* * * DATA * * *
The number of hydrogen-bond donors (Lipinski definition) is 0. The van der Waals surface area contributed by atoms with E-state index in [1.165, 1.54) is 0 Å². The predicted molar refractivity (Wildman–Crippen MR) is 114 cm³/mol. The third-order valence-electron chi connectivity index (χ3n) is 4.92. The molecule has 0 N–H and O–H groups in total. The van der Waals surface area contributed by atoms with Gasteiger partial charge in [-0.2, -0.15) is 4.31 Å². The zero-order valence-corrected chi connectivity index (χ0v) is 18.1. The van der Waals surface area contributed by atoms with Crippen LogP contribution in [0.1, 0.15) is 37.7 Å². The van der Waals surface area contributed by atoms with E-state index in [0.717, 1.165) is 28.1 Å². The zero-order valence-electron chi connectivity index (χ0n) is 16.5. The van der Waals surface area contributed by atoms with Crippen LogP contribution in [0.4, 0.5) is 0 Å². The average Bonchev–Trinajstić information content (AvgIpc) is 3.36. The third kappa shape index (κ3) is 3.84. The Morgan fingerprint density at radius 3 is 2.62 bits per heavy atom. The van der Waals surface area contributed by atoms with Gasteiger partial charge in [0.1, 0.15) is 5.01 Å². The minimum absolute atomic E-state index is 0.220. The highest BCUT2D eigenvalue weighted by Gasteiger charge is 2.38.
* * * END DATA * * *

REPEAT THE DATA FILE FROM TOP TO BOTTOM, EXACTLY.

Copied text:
The number of hydrogen-bond donors (Lipinski definition) is 0. The van der Waals surface area contributed by atoms with E-state index in [1.165, 1.54) is 0 Å². The predicted molar refractivity (Wildman–Crippen MR) is 114 cm³/mol. The third-order valence-electron chi connectivity index (χ3n) is 4.92. The molecule has 0 N–H and O–H groups in total. The van der Waals surface area contributed by atoms with Gasteiger partial charge in [-0.2, -0.15) is 4.31 Å². The zero-order valence-corrected chi connectivity index (χ0v) is 18.1. The van der Waals surface area contributed by atoms with Crippen LogP contribution in [0.1, 0.15) is 37.7 Å². The van der Waals surface area contributed by atoms with E-state index in [0.717, 1.165) is 28.1 Å². The zero-order valence-electron chi connectivity index (χ0n) is 16.5. The van der Waals surface area contributed by atoms with Crippen LogP contribution in [0.4, 0.5) is 0 Å². The average Bonchev–Trinajstić information content (AvgIpc) is 3.36. The third kappa shape index (κ3) is 3.84. The Morgan fingerprint density at radius 3 is 2.62 bits per heavy atom. The van der Waals surface area contributed by atoms with Gasteiger partial charge in [0.1, 0.15) is 5.01 Å². The minimum absolute atomic E-state index is 0.220. The highest BCUT2D eigenvalue weighted by Gasteiger charge is 2.38.